SAMMS (Sub-Arctic Metal Mobility Study) seeks multiple graduate students (MSc and/or PhD) to research the presence and fate of mining related metals in the Northwest Territories, Canada, and to develop predictions of the fate and toxicity of these metals under climate change regimes.
Successful applicants will work in a co-supervised environment. SAMMS is led by Prof. Brent Wolfe and Prof. Jason Venkiteswaran (Wilfrid Laurier University, Waterloo, Canada). See below for the complete research team.
Opportunities to work at multiple universities are available and encouraged.
Start dates: January 1, 2018, May 1, 2018, and September 1, 2018.
The legacy of metal pollution from mining in the Northwest Territories, Canada, extends beyond the immediate mining sites due to atmospheric emissions and subsequent deposition and transport. However, its extent is poorly known. The fate and toxicity of these mining-source metals depends strongly on their transport via dissolved organic matter (DOM). Climate change, especially in subarctic regions where substantial organic matter has accumulated over time, will accelerate both rates of organic matter decomposition and consequently the mass and chemistry of DOM entering freshwater systems during the next few decades. These changes have important implications for surface water quality with respect to long-term ecosystem health and human consumption of drinking water.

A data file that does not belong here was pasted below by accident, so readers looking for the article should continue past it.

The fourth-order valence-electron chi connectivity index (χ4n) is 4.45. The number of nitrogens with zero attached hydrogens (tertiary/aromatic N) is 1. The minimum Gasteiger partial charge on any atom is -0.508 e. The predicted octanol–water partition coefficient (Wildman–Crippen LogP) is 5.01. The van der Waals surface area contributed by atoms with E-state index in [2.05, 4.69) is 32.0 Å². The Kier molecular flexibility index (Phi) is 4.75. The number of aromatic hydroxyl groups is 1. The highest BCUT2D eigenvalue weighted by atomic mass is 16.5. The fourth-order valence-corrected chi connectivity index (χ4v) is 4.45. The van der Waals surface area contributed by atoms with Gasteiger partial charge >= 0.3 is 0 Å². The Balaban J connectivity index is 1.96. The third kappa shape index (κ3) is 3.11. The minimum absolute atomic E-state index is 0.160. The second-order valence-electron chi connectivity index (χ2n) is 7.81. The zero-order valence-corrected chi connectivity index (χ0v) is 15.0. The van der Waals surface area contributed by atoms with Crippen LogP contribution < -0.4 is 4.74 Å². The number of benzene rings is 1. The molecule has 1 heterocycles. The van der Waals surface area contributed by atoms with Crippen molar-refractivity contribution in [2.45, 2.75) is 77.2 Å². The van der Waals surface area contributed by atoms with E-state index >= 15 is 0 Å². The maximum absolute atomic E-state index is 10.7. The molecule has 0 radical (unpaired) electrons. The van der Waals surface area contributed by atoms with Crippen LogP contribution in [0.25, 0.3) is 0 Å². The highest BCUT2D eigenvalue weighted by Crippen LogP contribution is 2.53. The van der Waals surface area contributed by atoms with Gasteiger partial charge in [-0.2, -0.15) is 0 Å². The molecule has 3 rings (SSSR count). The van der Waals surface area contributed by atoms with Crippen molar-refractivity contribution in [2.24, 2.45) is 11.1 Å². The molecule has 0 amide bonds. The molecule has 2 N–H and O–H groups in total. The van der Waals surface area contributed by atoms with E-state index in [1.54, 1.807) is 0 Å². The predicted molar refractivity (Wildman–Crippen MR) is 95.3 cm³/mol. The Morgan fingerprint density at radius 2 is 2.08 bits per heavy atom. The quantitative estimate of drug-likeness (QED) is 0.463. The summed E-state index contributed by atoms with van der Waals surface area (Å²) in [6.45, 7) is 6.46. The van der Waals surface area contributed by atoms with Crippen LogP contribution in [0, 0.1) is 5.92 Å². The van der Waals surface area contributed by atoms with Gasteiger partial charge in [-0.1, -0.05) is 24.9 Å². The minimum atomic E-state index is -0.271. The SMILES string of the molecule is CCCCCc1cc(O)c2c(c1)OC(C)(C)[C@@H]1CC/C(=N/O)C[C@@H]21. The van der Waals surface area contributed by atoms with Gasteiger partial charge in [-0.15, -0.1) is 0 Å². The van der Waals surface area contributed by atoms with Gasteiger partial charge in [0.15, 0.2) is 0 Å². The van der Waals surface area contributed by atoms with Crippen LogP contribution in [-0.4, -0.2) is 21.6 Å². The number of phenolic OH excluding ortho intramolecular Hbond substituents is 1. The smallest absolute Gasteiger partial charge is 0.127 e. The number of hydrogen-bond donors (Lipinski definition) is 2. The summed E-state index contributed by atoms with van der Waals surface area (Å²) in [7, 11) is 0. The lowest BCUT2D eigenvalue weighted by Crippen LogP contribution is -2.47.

Field campaigns will focus on catchments and lakes near Yellowknife, Northwest Territories, and include laboratory experiments and modelling approaches to evaluate the stores of metals in catchments, wetlands, and lake sediments as a baseline to understand the future fate and toxicity of metals under permafrost thaw and climate change regimes.
Graduate student research projects will examine (1) terrestrial stores of historical metal deposition and transport to aquatic ecosystems, (2) DOM quantity and quality, metal binding, and toxicology, (3) modelling of DOM quantity and quality in cold regions, (4) metal depositional history, pathways, and processes in lake sediments, (5) paleo-ecotoxicology and ecosystem structure, and (6) climate change effects including permafrost thaw.
Graduate students will benefit from working with a multi-university and multidisciplinary research team and will interact with partner organizations and Indigenous communities.
Students will perform applied lab and field research, and require quantitative abilities, a hearty appetite for northern field work, and possess strong verbal and writing skills.
Applicants should send their applications including areas of research interest in a cover letter, with CV, unofficial transcripts, and contact information of three references as a single PDF file to Prof. Jason Venkiteswaran, email@example.com.
SAMMS is funded by the Global Water Futures program, gwf.usask.ca.
SAMMS Research Team: Prof. Jules Blais, Prof. Raoul Couture, Prof. Michael English, Prof. James McGeer, Prof. Sherry Schiff, Prof. Scott Smith, Prof. Kevin Stevens, Prof. Jason Venkiteswaran, Prof. Colin Whitfield, and Prof. Brent Wolfe.